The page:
Freiburg was involved in another VAR controversy this past weekend, away at Schalke. First it was awarded a penalty for handball against Schalke's midfielder Omar Mascarell. Then, on a prompt from the VAR, referee Frank Willenborg took another look and decided that it wasn't handball after all, although it's exactly the kind of penalty award we've seen hundreds of times. "I'm old-fashioned and conservative," said Freibrug's coach Christian Streich(no doubt with some irony, as he's anything but). "I'd rather have the game as it was before. It wouldn't be more just, but it would be the game I've known for the past 30 years." The game finished 0-0.
A third example of dubious VAR intervention came in last week's Champions League game between Ajax Amsterdam and Real Madrid. Long after Ajax players and fans had finished celebrating what had seemed like the Dutch side's opening goal, the VAR declared that forward Dusan Tadic had impeded Real's goalkeeper, Thibaut Courtois, as Ajax defender Nicolas Tagliafico's header was looping far beyond his reach. No Madrid players had protested (not even Sergio Ramos, who usually complains if the coin toss doesn't go his way), and Spanish newspaper El País rightly called it a "goal, that looked like a goal."
UEFA immediately tweeted that it had been the right call. The German federation had likewise backed its VAR for cancelling out Freiburg's winner against Wolfsburg, calling it "an absolutely correct decision." Yet all three cases cited above were example of VARs overstepping their remit. They are only supposed to intercede when there has been a clear mistake. Here we lost two goals which -- had they stood -- barely anyone would have bothered to discuss or dispute. And a penalty kick that might have decided a mediocre goalless tie.
Video evidence was a logical consequence of the raised financial stakes in professional soccer. It has taken the pressure off the lone center referee, and has seen many unjust decisions overturned. Its introduction was inevitable, for better and worse, and it's difficult to imagine that it will be repealed, despite the nostalgic longing of Freiburg's Streich.
What must be avoided, though, is that the VAR becomes -- to quote again Petersen's words -- an atmosphere-killer. That instead of talking about a dramatic late winner in a seven-goal game, we are left standing around while officials agonize over millimeters and minutiae. Savvy supporters will often cast a quick glance at the referee and his assistant immediately after their team's scored a goal, just to check that there was nothing amiss. When all looks clear, the celebrations begin. Now, it's becoming hard for us to let go, because no one wants to look a fool. You don't want to jump up and down for a minute, screaming and hugging fellow fans, only to see the man in the middle touching his earpiece, making the "Charades" TV screen gesture, and then running towards the sideline for a second (and third and fourth) look.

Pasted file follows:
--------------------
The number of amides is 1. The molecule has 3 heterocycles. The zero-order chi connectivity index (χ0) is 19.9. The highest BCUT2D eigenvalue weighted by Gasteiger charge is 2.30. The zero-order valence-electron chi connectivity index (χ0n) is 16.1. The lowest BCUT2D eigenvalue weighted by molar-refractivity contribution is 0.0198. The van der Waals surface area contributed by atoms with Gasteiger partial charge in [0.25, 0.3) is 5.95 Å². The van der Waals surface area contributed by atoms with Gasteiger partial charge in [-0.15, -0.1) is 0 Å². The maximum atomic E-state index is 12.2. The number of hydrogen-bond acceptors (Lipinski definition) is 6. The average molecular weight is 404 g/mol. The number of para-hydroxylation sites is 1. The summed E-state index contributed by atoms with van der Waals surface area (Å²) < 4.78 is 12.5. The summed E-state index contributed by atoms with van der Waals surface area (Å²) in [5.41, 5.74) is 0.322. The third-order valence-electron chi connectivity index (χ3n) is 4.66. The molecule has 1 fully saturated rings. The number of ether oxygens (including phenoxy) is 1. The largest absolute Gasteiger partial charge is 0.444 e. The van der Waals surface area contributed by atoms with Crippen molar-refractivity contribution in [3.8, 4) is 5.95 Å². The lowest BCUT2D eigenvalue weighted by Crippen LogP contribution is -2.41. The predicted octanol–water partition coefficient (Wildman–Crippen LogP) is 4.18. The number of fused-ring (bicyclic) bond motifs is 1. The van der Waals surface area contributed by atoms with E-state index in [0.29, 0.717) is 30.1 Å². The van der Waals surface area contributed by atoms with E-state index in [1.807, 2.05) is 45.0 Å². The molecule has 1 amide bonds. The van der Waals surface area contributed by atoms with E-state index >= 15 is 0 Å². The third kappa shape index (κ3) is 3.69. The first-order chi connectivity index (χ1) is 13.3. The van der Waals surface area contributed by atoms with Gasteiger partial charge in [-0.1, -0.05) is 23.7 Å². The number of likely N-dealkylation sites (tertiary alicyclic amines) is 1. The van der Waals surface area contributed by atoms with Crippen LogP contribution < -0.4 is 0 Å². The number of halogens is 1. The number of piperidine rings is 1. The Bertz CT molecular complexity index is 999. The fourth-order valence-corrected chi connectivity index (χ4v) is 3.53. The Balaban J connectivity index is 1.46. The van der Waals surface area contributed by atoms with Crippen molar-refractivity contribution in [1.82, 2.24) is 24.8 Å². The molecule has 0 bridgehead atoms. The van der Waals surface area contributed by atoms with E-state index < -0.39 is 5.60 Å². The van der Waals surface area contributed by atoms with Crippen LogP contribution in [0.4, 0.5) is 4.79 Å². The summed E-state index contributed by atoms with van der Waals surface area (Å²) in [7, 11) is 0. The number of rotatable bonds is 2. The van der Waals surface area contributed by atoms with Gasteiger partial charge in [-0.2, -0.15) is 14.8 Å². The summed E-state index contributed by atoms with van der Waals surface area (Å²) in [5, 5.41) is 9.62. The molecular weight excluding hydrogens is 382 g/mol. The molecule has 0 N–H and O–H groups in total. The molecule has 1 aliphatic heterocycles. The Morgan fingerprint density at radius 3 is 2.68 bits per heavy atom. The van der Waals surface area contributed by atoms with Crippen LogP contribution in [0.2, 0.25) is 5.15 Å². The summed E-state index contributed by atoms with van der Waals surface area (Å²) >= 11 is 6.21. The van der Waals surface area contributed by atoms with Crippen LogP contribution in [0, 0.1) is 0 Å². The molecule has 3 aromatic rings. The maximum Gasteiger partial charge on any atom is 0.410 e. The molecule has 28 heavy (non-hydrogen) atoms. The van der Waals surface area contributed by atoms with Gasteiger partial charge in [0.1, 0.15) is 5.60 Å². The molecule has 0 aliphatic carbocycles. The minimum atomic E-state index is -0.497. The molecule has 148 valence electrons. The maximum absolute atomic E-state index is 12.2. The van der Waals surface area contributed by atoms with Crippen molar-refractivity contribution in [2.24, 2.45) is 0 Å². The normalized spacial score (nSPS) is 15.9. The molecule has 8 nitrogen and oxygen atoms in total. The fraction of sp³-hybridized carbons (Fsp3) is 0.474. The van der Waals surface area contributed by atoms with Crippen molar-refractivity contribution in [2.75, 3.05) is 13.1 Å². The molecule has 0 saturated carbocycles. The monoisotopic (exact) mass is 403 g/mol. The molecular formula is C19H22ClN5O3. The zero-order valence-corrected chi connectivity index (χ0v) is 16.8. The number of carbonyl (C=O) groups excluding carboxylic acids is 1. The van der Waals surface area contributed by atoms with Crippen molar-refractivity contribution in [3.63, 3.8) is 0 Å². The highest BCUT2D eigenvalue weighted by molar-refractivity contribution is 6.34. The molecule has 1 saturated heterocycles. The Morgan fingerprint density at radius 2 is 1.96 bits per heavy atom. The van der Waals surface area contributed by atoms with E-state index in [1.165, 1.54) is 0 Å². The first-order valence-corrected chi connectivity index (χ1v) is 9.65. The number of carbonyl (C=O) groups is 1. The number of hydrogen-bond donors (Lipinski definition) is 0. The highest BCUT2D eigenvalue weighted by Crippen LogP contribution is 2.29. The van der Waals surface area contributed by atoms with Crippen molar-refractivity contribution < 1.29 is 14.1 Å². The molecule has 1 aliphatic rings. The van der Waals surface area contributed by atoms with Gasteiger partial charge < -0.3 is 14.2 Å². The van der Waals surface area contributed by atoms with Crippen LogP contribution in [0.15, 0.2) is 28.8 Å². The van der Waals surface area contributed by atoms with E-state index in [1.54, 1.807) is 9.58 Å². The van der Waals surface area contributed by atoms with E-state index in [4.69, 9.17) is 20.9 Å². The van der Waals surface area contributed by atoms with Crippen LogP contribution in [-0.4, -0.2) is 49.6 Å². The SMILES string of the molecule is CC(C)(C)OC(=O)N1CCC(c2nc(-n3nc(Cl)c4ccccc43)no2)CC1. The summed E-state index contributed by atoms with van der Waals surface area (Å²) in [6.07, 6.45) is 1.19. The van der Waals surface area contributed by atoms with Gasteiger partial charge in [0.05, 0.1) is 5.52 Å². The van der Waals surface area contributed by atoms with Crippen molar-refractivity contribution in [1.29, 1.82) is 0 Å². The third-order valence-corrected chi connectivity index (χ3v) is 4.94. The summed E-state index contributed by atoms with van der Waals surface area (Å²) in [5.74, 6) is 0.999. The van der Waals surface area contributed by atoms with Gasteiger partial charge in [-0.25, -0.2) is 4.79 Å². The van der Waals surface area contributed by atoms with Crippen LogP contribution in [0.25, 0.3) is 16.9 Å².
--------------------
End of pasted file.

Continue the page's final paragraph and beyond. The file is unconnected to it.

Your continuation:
The skeptics warned us that this would be the consequence of using video evidence, and they have an increasingly strong case. Many of these close calls have to be watched several times over, which means not everyone's going to agree even once a final decision's been made. It also means that players and fans are standing around for minutes at a time, interrupting the game's natural flow, and providing fuel for critics who foresee a time when a 90-minute soccer match will be stretched out to two or three hours, like games in the stoppage-plagued NFL and NHL.
We end up in a philosophical discussion about the very essence of sport. Just how important is making the correct decision when weighed up against the tenor, the tradition and the feel of soccer? Should we eliminate notorious officiating howlers from the game's narrative? Doesn't the most-deserving team almost always end up winning anyway? An errant hand here, an offside shin there -- shouldn't we accept controversial, erroneous and marginal calls as part of soccer, just as we did for its first 150 years.
As recently as last fall, I was urging the out-of-step Premier League to hurry up and introduce the VAR, and next season it will. Now, like the isolated referee watching the ninth re-run of that trip in the box, I'm no longer quite so sure.
(Ian Plenderleith is a European-based soccer writer. His latest book, "The Quiet Fan," is available here. His previous book, "Rock n Roll Soccer: The Short Life and Fast Times of the North American Soccer League," is available here.)